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Some Deliveroo riders earn nothing in an hour, according to MP’s report

Deliveroo should guarantee hourly pay rates of no less than the National Living Wage for all the time that people are logged in and available for work, a new report by MP Frank Field has recommended.  

 

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Last month Field launched an inquiry into pay, working conditions and basic rights at Deliveroo. The findings from this inquiry have now been published and present Deliveroo with a “map and compass” to help achieve its stated objective of striking a more just balance between flexibility and security for riders working with the company.

 

The latest report Delivering justice? finds that:

 

• Deliveroo’s workforce resembles a dual labour market which works well for some individuals and very poorly for others;

• Some Deliveroo riders earn as little as £2 or £3 an hour. Others, in even more extreme circumstances, earn nothing at all at certain times while those at the other end of the scale sometimes reach £20 an hour;

• Across the online food delivery sector of the gig economy as a whole, around 158,000 individuals report being paid less than the National Living Wage.

 

In seeking to help Deliveroo ‘radically’ change the nature of work in the gig economy, so that individuals can gain additional security without necessarily sacrificing any flexibility, the report recommends that:

 

• Those people requiring greater stability and certainty in their work should be able to look to their firm to offer this prospect after they have built up a record over a certain period of time. Deliveroo should commit itself to offer a form of worker status to those riders who form the backbone of its workforce;

• Workers who prize flexibility and only wish to work a smaller number of hours to suit their own needs, or wrap around other jobs, should be able to continue embracing the current model which enables Deliveroo to expand and contract its workforce when needed. However, the company should guarantee hourly pay rates of no less than the National Living Wage for all the time that people are logged in and available for work.

 

With a view to effecting a reform programme across the gig economy as a whole, the report recommends that:

 

• The Director of Labour Market Enforcement should conduct deep dives into those sectors offering platform jobs, and report on both levels of pay for different groups of workers as well as the reality of the self-employed status and the validity of each firm’s defence of that status, such as workers being able to substitute somebody else’s labour for their own and remain on the company’s books;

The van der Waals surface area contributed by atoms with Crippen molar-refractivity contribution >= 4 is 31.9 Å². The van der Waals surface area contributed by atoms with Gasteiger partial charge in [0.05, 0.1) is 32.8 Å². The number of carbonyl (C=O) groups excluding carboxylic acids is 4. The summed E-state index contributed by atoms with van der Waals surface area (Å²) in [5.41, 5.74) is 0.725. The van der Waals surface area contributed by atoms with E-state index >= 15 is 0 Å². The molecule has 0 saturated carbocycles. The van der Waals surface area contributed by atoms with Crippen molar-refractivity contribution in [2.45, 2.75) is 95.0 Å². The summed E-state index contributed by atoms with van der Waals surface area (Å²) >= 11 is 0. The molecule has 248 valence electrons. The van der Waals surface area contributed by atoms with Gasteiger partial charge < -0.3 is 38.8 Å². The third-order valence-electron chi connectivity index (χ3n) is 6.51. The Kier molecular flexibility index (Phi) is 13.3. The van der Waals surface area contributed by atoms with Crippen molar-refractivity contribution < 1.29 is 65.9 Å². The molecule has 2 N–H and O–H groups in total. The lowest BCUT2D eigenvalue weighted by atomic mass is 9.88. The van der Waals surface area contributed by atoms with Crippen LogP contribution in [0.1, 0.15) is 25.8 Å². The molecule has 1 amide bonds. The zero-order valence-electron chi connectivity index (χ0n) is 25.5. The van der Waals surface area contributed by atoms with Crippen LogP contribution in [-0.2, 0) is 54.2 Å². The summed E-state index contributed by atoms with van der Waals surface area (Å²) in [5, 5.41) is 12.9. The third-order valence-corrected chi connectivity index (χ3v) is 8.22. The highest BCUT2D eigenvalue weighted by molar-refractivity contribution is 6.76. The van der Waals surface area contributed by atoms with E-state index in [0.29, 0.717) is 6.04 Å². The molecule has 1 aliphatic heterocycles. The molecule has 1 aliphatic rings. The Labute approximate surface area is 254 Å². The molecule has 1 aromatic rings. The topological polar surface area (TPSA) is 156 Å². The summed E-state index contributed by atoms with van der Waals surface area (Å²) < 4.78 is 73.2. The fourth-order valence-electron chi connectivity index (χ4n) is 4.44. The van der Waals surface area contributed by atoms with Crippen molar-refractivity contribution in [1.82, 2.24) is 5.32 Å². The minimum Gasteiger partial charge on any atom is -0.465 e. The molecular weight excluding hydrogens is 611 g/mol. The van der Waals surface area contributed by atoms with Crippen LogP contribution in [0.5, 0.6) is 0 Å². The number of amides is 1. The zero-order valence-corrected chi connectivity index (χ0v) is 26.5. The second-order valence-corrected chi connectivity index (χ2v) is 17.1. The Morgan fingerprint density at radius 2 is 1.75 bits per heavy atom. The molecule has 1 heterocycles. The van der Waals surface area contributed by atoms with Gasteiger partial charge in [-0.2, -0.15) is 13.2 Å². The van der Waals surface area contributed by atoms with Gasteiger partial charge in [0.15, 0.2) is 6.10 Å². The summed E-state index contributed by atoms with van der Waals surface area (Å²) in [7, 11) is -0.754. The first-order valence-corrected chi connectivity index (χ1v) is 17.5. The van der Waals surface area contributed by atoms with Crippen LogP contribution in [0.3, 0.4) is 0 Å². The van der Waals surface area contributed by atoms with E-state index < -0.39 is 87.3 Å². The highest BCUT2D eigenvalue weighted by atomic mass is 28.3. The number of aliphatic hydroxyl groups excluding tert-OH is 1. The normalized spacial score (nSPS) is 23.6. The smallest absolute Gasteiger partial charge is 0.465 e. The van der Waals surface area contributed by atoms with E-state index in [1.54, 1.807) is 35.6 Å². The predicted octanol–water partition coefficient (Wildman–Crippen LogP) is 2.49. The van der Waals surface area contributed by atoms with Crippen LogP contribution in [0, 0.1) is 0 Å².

• The fines imposed by those agencies acting on behalf of the Director of Labour Market Enforcement should be ploughed back into building up a common workforce which, over time, takes on in a more proactive way the task of protecting workers’ rights in the modern economy.

 

The report also recommends that in order to “counter the cat and mouse game” of individuals having to take companies to employment tribunals, employment law should be reformed so that it is companies who have to prove beyond doubt they meet certain criteria showing their workforce to be self-employed.

 

Commenting on the findings, Field said: “The self-employed status and part-time nature of much gig economy work have given the labour market a flexibility that is still relatively new. Some of those workers who are keen to seize this opportunity view it as a short-term option while they develop their longer-term earning power – setting up their own business, starting on an artistic career and the like.

 

“But for an unknown number of workers these imposed self-employment opportunities are all, there is on offer even though their need is for stable work for at least the level of the National Living Wage. It is this group that we are concerned about in this report and have been in each previous report we have published on the gig economy. The reform programme we outline will, I hope, be picked up by Deliveroo and the government as a means of both protecting this group while preserving the flexibility that so many riders have said they value.”

 

In response to this report, a Deliveroo spokesperson said: "Deliveroo is proud to offer flexible well-paid work where riders on average earn well over £10 an hour, well above the National Living Wage.

 

"In the modern economy people want to fit their work around their lives, not the other way round. This is why working with Deliveroo is so popular as it gives riders total flexibility. Riders choose how much they want to work and when, and are very clear they want to protect the flexibility that self-employment provides.

 

"Deliveroo believes more can be done to increase the security for riders while protecting their ability to be their own bosses, which is why we have introduced free, market-leading insurance for all, covering riders in case anything goes wrong.

 

"But we want to go further, and have called on the government to update employment rules to end the trade-off between flexibility and security and enable platforms to offer riders even more benefits without putting their employment status at risk."

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